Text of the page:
Ryerson’s first Anti-Black Racism Campus Climate Review underway
As Ryerson University approaches the midpoint of a campus climate review of Anti-Black Racism (ABR), anyone from the community who self-identifies as a Black person is encouraged to participate in new scheduled focus group sessions.
In 2010, an Anti-Racism Task Force at Ryerson released a report outlining systemic issues and barriers. As the 10th anniversary of that report approaches, the ABR initiative is examining what is happening on campus with a specific focus on Ryerson’s Black communities.
“It’s fitting that we are doing this review at the same time as the United Nations is placing focus on people of African descent,” said Denise O’Neil Green, vice-president, equity and community inclusion. “Our office addresses campus-wide systemic issues that affect the entire Ryerson community. As such, we are responding by supporting this campus review so we can understand how to foster a more inclusive campus for our Black students, staff and faculty.”
Professor Rinaldo Walcott, PhD, is continuing to conduct the review in April and May. Recognized as an international expert, his teaching and research is in the area of Black diaspora cultural studies and postcolonial studies with an emphasis on questions of sexuality, gender, nation, citizenship and multiculturalism.
“We know that ABR impacts students in particular ways, so we have created a safe space to share thoughts and concerns,” said Walcott. “The Anti-Black Racism Campus Climate Review is qualitative and will focus on groups and conversations from people who self-identify as Black, as well as others in the Ryerson community.”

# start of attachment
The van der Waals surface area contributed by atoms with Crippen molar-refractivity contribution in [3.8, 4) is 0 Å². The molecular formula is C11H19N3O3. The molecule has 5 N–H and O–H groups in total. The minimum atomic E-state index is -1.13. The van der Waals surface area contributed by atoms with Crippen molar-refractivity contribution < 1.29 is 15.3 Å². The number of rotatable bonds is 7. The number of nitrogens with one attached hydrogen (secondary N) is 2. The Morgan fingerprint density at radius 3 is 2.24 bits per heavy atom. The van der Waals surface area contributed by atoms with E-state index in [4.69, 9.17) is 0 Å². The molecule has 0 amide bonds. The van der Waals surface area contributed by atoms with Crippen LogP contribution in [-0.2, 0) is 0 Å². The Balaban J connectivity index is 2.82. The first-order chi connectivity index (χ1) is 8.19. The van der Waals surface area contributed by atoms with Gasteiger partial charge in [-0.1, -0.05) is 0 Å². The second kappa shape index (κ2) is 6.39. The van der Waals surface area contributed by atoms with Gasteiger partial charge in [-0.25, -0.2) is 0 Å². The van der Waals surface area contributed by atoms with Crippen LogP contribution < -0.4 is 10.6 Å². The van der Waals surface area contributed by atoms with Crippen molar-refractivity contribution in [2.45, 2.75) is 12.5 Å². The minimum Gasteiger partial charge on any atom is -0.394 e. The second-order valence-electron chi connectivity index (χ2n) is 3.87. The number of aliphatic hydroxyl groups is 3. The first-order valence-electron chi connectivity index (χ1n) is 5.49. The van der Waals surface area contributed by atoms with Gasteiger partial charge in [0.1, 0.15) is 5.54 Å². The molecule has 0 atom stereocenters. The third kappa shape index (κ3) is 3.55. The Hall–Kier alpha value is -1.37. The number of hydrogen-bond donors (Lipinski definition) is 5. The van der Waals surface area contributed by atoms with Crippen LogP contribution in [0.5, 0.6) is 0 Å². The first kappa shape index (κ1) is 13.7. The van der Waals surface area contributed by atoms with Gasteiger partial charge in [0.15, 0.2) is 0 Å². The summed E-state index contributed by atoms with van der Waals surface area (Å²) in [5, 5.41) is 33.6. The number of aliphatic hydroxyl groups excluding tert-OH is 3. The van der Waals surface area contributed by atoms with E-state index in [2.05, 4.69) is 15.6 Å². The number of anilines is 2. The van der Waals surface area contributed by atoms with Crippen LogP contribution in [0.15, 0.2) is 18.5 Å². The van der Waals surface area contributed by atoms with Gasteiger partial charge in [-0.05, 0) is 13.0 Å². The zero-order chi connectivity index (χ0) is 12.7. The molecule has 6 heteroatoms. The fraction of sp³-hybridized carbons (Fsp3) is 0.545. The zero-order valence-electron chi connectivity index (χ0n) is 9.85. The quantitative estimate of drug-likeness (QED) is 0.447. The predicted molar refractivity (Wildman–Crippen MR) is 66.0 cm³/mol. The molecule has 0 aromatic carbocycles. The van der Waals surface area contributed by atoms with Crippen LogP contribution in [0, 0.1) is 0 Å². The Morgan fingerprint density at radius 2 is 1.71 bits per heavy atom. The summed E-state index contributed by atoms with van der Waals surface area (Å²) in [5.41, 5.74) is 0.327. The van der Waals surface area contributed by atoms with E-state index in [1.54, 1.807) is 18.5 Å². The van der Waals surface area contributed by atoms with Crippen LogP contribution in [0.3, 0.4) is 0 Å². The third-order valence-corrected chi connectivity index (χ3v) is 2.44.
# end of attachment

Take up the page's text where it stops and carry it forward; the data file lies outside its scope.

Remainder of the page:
“This climate review is important because of its ability to archive Black peoples’ experiences on campus, put forward recommendations to address our historical, present, and future conditions,” said Josh Lamers, Black Liberation Collective-Ryerson co-founder. “We encourage everyone at Ryerson who identifies as Black to participate.”
During the recent Truth and Reconciliation Community Consultations, the Ryerson community learned the value of hearing from a cross-section of voices to get a sharper picture of what is happening on campus. In similar fashion, the ABR campus climate review will source multiple perspectives in an attempt to capture a detailed and accurate view of the conditions of Black communities at Ryerson. Once the review is complete, a report with recommendations and next steps will be presented to the university administration. The administration is committed to full transparency and that issues identified in the report will be addressed.
“At Ryerson we are working together to create a campus environment that is collegial, diverse, inclusive, equitable and supportive to ensure a strong sense of belonging and engagement for all,” said President Mohamed Lachemi. “We encourage our community members to take part in the review, I strongly believe that by seeking out and listening to a range of views, experiences and knowledge we greatly enrich our learning, teaching, research, and work environments.”